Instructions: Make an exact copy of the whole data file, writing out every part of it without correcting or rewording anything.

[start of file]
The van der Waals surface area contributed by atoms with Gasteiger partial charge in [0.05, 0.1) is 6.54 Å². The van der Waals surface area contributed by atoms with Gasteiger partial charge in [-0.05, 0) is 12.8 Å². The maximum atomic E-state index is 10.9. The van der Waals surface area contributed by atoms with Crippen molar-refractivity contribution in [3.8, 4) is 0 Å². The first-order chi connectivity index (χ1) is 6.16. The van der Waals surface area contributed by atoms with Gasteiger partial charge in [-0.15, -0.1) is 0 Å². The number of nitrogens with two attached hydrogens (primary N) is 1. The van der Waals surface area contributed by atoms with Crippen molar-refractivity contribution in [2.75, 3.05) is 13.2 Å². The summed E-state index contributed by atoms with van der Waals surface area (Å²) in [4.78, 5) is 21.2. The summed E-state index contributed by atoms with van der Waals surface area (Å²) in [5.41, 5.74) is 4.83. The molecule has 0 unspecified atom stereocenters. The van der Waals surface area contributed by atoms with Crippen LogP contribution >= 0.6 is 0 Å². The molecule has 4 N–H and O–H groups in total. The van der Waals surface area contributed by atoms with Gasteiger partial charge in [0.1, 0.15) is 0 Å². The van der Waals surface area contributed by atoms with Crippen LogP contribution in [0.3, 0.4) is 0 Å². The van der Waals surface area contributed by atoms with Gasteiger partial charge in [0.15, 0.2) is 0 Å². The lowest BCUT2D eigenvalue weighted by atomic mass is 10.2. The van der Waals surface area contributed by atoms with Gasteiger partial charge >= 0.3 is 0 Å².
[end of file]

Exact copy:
The van der Waals surface area contributed by atoms with Gasteiger partial charge in [0.05, 0.1) is 6.54 Å². The van der Waals surface area contributed by atoms with Gasteiger partial charge in [-0.05, 0) is 12.8 Å². The maximum atomic E-state index is 10.9. The van der Waals surface area contributed by atoms with Crippen molar-refractivity contribution in [3.8, 4) is 0 Å². The first-order chi connectivity index (χ1) is 6.16. The van der Waals surface area contributed by atoms with Gasteiger partial charge in [-0.15, -0.1) is 0 Å². The number of nitrogens with two attached hydrogens (primary N) is 1. The van der Waals surface area contributed by atoms with Crippen molar-refractivity contribution in [2.75, 3.05) is 13.2 Å². The summed E-state index contributed by atoms with van der Waals surface area (Å²) in [4.78, 5) is 21.2. The summed E-state index contributed by atoms with van der Waals surface area (Å²) in [5.41, 5.74) is 4.83. The molecule has 0 unspecified atom stereocenters. The van der Waals surface area contributed by atoms with Crippen LogP contribution >= 0.6 is 0 Å². The molecule has 4 N–H and O–H groups in total. The van der Waals surface area contributed by atoms with Gasteiger partial charge in [0.1, 0.15) is 0 Å². The van der Waals surface area contributed by atoms with Crippen LogP contribution in [0.3, 0.4) is 0 Å². The van der Waals surface area contributed by atoms with Gasteiger partial charge in [0.15, 0.2) is 0 Å². The lowest BCUT2D eigenvalue weighted by atomic mass is 10.2. The van der Waals surface area contributed by atoms with Gasteiger partial charge >= 0.3 is 0 Å².